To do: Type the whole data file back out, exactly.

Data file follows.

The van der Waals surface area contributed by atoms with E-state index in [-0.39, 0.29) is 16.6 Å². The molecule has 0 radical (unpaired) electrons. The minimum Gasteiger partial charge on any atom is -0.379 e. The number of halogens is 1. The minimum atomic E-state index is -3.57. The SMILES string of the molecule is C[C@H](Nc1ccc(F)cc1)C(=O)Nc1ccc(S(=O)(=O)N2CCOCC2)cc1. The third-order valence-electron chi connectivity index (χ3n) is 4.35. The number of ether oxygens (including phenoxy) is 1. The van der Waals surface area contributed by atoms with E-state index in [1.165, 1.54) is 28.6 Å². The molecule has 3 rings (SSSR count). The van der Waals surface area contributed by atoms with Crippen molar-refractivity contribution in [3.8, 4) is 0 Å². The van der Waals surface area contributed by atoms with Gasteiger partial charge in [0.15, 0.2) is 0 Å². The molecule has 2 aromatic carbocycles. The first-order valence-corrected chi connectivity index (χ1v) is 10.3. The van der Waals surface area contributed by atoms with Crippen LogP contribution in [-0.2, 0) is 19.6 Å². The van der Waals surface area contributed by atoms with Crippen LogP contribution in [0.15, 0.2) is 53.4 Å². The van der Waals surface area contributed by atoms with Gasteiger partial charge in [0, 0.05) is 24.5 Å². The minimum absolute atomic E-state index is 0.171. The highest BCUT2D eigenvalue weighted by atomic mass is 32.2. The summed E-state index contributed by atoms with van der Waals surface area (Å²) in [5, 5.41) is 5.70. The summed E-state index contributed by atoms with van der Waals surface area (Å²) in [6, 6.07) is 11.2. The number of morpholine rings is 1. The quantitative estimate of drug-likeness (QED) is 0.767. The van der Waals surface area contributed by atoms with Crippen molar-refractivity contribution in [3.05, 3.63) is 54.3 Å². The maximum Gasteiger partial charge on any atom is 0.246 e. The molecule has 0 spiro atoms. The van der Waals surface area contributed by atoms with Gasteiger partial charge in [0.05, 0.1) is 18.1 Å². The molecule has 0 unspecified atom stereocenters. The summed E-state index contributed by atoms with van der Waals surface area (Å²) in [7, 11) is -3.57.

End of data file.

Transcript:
The van der Waals surface area contributed by atoms with E-state index in [-0.39, 0.29) is 16.6 Å². The molecule has 0 radical (unpaired) electrons. The minimum Gasteiger partial charge on any atom is -0.379 e. The number of halogens is 1. The minimum atomic E-state index is -3.57. The SMILES string of the molecule is C[C@H](Nc1ccc(F)cc1)C(=O)Nc1ccc(S(=O)(=O)N2CCOCC2)cc1. The third-order valence-electron chi connectivity index (χ3n) is 4.35. The number of ether oxygens (including phenoxy) is 1. The van der Waals surface area contributed by atoms with E-state index in [1.165, 1.54) is 28.6 Å². The molecule has 3 rings (SSSR count). The van der Waals surface area contributed by atoms with Crippen molar-refractivity contribution in [3.8, 4) is 0 Å². The van der Waals surface area contributed by atoms with Gasteiger partial charge in [0.15, 0.2) is 0 Å². The molecule has 2 aromatic carbocycles. The first-order valence-corrected chi connectivity index (χ1v) is 10.3. The van der Waals surface area contributed by atoms with Crippen LogP contribution in [-0.2, 0) is 19.6 Å². The van der Waals surface area contributed by atoms with Crippen LogP contribution in [0.15, 0.2) is 53.4 Å². The van der Waals surface area contributed by atoms with Gasteiger partial charge in [0, 0.05) is 24.5 Å². The minimum absolute atomic E-state index is 0.171. The highest BCUT2D eigenvalue weighted by atomic mass is 32.2. The summed E-state index contributed by atoms with van der Waals surface area (Å²) in [5, 5.41) is 5.70. The summed E-state index contributed by atoms with van der Waals surface area (Å²) in [6, 6.07) is 11.2. The number of morpholine rings is 1. The quantitative estimate of drug-likeness (QED) is 0.767. The van der Waals surface area contributed by atoms with Crippen molar-refractivity contribution in [3.05, 3.63) is 54.3 Å². The maximum Gasteiger partial charge on any atom is 0.246 e. The molecule has 0 spiro atoms. The van der Waals surface area contributed by atoms with Gasteiger partial charge in [0.05, 0.1) is 18.1 Å². The molecule has 0 unspecified atom stereocenters. The summed E-state index contributed by atoms with van der Waals surface area (Å²) in [7, 11) is -3.57.